Governors Worry Proposed Ocean Trust Fund Might Spur More Offshore Drilling
WASHINGTON A presidential commission has modified its proposal for a trust fund that would use up to $4 billion in annual offshore oil and gas royalties to safeguard oceans and coastal areas. The change was to answer governors' fears the idea might spur more drilling off their coasts.
In its final report Monday, the U.S. Commission on Ocean Policy included language to clarify that the recommended Ocean Policy Trust Fund would not be used to change current government policy on offshore drilling.
"The sole intent of the trust fund is to ensure a dedicated source of funding for improved ocean and coastal management, including the sustainability of renewable resources," the report said. "It is not intended to either promote or discourage offshore uses authorized under existing laws, and the fund itself would not drive activities in offshore waters."
The change was one of a few minor modifications to a nearly 500-page draft report the commission issued in April. It was included after several governors, including Republican Arnold Schwarzenegger of California and Democrat John Baldacci of Maine, expressed concerns that drawing on federal royalties from offshore gas exploration could create incentives for more drilling and pumping.
"I support the establishment of an Ocean Policy Trust Fund as well as a thorough evaluation of all available funding sources and partnership opportunities," Schwarzenegger wrote to the commission. However, the letter insisted that "no incentives for additional offshore oil and gas development be created through the use of funds from these revenue sources."
The proposal for an Ocean Policy Trust Fund is among more than 250 recommendations the commission made in the first federal review of ocean policy in 35 years. By law, President Bush now has 90 days to respond to the recommendations.
The 16-member commission, chaired by former Energy Secretary James Watkins, a retired Navy admiral, delivered the report to administration officials Monday and welcomed its recommendations in a conference call with reporters.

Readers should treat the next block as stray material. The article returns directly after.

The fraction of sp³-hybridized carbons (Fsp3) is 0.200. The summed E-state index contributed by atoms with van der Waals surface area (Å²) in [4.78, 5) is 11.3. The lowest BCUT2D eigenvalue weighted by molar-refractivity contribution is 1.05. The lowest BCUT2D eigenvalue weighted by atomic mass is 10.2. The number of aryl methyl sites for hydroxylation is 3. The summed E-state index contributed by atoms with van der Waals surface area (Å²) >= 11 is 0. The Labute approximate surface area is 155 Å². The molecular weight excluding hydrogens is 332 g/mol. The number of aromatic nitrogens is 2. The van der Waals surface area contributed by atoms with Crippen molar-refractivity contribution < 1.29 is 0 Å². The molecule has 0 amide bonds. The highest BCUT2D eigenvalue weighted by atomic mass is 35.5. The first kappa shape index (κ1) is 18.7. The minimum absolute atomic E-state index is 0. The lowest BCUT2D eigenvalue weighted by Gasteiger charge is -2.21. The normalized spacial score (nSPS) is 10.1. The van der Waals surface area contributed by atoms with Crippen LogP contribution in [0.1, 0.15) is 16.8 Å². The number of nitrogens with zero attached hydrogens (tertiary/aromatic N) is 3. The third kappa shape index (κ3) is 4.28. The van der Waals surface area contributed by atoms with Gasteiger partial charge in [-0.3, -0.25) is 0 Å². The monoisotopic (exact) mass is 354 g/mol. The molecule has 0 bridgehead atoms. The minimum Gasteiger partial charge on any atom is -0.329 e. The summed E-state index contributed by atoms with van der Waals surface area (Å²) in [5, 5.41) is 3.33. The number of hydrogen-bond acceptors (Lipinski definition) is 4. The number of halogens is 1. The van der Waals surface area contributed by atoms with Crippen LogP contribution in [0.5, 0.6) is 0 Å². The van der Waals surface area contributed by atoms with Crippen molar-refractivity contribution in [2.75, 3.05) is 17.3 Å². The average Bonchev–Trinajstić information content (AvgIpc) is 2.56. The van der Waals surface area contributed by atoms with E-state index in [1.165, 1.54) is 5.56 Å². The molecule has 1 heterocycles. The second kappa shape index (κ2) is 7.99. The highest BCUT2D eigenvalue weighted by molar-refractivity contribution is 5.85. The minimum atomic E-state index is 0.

James Connaughton, chairman of the White House Council on Environmental Quality, said the administration strongly supports the commission and would move quickly to respond to its recommendations.
Asked about the trust fund proposal, Connaughton said, "There are numerous competing proposals for those revenues as well, so we'll have to take a close look at that."
The panel spent 2.5 years studying coastal areas, the Great Lakes, and 4.4 million square miles of ocean. It issued a grim assessment, pointing to rising sea temperatures that spread viruses and kill reefs; contaminated seafood; and pollution from urban and farm runoffs that causes algae blooms harmful to ocean life.
Among recommendations were to create a new Cabinet-level National Ocean Council, reform the management of domestic fisheries, give coastal commissions and other local government bodies more authority over growth, and double the budget for ocean research.
The commission estimated the cost of its recommendations at $1.3 billion the first year, $2.4 billion the second year, and $3.2 billion annually after that.
The proposed trust fund would draw on $5 billion annually in royalties and leases that now goes to the Treasury from offshore oil and gas drilling. The commission wants to use $4 billion of that; the other $1 billion already is directed to specific purposes. The commission also recommended tapping revenues from any new offshore activities, such as wind energy projects.
Recommendations from the last ocean commission report in 1969 led to the creation of the National Oceanic and Atmospheric Administration in 1970 and coastal zone and fishery management laws in 1976.
Source: Associated Press